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Recently I have been spending a lot of time thinking about non-hierarchical teams. I love the idea of empowering employees. I hate bureaucracy and inefficiency, so the concept of removing the middleman and letting people get things done sounds pretty darn awesome to me.

But even though I love the utopian idea of “no managers”, there are some key functions that, at the end of the day, someone has to do. And it is those responsibilities (and their effects) that lead me to pursue excellence in technical leadership.

This post is an exploration of sorts, into the concept of management and how it works today. It details my current thoughts as to why large organizations need managers, or at least why they need a way to serve many of the same functions (if disguised in other titles or descriptions).


When does having “no managers” makes sense?

There are definitely times and places where “no managers” makes sense.

For those of you in disbelief, let me explain why.

As an organization grows, each person tends to know the most about their domain (everyone is a localized expert in a way), and they have a solid grasp on the state of their systems, the demands and requests placed on them, and the holes or missing pieces.

If you assume employees want their company to be successful (otherwise, you have some hiring mistakes to handle), then it follows that they would want to do the work that would lead to that successful outcome. In order to do this, though, the employee must know the goals of the organization and how the work they do fits into those goals. That is, they must know how to prioritize their work to achieve the highest level of success for the company.

However, in the above line of reasoning lie a whole lot of assumptions.

We assume that employees have all the information they need to prioritize. We assume that each person is motivated and capable of executing on those prioritize, and that their motivations and skills align with the company’s success. Each of these assumptions presents a challenge that has to be addressed directly in order to have a thriving “no manager” environment.

At scale, is it possible for everyone to prioritize without hierarchy?

In our startup we have no managers. Kate S decides what to do and when to do it. She keeps me in the loop, and I keep her in the loop with my work. Each week we share our plans and goals over email.

There are moments I have felt like a manager, though. This happens when I haven’t done a good job sharing goals, plans, or objectives for the company. In these moments, I find myself telling Kate something about a customer meeting or experiment I did that I forgot to share with her that would impact her plans or designs. When you are moving this fast, without a proper system for sharing these kinds of communications, occasionally things get lost.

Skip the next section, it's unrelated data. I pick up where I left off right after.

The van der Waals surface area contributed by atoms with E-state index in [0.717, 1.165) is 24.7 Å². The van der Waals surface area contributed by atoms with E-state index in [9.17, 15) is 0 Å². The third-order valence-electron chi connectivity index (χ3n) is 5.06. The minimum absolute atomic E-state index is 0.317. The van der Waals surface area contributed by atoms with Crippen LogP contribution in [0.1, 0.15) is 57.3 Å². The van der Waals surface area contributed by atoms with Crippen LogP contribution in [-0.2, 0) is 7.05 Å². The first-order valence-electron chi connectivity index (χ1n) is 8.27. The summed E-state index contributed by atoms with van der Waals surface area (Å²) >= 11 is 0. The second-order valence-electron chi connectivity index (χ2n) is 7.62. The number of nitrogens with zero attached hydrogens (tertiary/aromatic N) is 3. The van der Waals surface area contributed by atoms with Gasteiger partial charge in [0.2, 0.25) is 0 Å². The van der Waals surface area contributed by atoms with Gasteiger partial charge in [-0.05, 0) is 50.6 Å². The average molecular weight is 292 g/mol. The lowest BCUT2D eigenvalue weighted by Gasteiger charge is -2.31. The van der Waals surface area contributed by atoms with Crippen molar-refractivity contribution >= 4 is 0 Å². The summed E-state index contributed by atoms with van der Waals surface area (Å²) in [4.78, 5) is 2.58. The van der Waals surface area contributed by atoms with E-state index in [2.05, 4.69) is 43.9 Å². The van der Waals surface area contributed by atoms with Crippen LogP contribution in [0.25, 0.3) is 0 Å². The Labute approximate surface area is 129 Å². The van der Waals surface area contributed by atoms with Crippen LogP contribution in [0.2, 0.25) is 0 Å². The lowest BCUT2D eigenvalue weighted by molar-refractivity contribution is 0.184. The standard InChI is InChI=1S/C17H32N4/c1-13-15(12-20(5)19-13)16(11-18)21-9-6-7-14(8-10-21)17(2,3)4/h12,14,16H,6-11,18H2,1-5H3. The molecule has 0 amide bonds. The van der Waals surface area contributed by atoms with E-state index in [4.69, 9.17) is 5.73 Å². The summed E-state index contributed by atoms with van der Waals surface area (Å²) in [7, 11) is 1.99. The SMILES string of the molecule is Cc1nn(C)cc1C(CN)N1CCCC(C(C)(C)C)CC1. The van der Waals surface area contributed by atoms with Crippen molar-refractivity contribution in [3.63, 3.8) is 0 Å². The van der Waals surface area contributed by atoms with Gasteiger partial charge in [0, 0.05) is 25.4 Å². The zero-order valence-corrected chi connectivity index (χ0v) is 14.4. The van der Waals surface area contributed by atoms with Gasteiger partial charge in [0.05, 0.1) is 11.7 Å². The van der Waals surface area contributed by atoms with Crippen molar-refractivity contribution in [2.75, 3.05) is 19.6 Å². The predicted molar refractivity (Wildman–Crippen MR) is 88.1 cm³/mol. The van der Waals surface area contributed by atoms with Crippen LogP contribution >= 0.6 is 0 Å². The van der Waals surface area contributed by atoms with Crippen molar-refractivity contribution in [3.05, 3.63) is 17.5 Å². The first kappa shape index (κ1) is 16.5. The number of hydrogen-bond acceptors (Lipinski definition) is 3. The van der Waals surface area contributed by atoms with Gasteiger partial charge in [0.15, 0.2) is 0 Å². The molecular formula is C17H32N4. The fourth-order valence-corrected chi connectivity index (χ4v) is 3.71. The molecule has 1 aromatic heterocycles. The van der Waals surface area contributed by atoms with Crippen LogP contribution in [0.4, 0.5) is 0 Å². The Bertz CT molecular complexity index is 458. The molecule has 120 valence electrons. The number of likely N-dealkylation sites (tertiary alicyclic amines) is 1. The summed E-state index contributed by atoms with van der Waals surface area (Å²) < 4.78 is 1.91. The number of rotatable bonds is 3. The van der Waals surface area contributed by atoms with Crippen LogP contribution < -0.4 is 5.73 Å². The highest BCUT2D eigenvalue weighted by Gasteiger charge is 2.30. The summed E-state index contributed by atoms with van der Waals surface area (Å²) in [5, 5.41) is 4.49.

Over the course of this year, we have worked out some implicit systems. We try to send the TLN on Saturday nights.  We aim for two blog posts per week, one for each of us. We send our status updates on Mondays. We have a shared calendar where we put planned launches, promotions, and our time off. We work together to regularly review and revisit our plans and priorities.

In big companies, on the other hand, understanding your work in the context of the whole company can be very challenging. When I was at Microsoft (admittedly this was over 10 years ago, so it may be different now) we had no idea how people used our work, or even how our giant organization contributed to the bottom line. In my experience at Amazon, there was more access and visibility, but even then it was hard to say if one team was overstaffed or understaffed when compared with another. Even as a manager, with visibility across organizations, it was challenging to weigh the contributions of each team to the company, so I can’t imagine doing it as an individual contributor.

This is why big companies create divisions. It is much easier to understand how your work fits into a vertical or area of the company. And thus the hierarchy begins.

In small companies, like startups, your goals are clear. You have limited runway, you have clear customer segments, and you have a plan to get you from where you are to success. The smaller the team is, the more obvious it is how each person contributes to the plan.

This makes it easier for each person to make decisions and act independently from one another, yet still understand how their work is moving the company forward. Moreover, the impact of each person is often felt quickly, so wrong moves or missteps can be easily rectified.